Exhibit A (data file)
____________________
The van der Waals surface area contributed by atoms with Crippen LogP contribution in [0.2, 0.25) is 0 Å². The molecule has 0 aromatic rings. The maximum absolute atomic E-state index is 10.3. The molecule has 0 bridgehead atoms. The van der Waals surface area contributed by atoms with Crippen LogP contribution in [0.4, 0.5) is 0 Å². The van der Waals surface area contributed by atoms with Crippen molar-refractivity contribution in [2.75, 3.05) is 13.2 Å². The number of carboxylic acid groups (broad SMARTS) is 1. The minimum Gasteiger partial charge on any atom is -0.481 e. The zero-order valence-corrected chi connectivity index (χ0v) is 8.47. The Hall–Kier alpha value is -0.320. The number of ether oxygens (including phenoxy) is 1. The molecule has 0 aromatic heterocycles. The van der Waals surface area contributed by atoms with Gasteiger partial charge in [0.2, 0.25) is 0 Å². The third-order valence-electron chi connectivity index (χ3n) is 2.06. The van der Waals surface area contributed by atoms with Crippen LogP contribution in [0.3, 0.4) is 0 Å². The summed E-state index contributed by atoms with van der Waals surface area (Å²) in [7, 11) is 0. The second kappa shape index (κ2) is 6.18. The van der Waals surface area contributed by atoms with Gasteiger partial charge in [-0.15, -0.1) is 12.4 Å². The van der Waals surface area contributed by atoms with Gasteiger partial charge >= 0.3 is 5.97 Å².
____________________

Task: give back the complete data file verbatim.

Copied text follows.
The van der Waals surface area contributed by atoms with Crippen LogP contribution in [0.2, 0.25) is 0 Å². The molecule has 0 aromatic rings. The maximum absolute atomic E-state index is 10.3. The molecule has 0 bridgehead atoms. The van der Waals surface area contributed by atoms with Crippen LogP contribution in [0.4, 0.5) is 0 Å². The van der Waals surface area contributed by atoms with Crippen molar-refractivity contribution in [2.75, 3.05) is 13.2 Å². The number of carboxylic acid groups (broad SMARTS) is 1. The minimum Gasteiger partial charge on any atom is -0.481 e. The zero-order valence-corrected chi connectivity index (χ0v) is 8.47. The Hall–Kier alpha value is -0.320. The number of ether oxygens (including phenoxy) is 1. The molecule has 0 aromatic heterocycles. The van der Waals surface area contributed by atoms with Gasteiger partial charge in [0.2, 0.25) is 0 Å². The third-order valence-electron chi connectivity index (χ3n) is 2.06. The van der Waals surface area contributed by atoms with Crippen LogP contribution in [0.3, 0.4) is 0 Å². The summed E-state index contributed by atoms with van der Waals surface area (Å²) in [7, 11) is 0. The second kappa shape index (κ2) is 6.18. The van der Waals surface area contributed by atoms with Gasteiger partial charge in [-0.15, -0.1) is 12.4 Å². The van der Waals surface area contributed by atoms with Gasteiger partial charge >= 0.3 is 5.97 Å².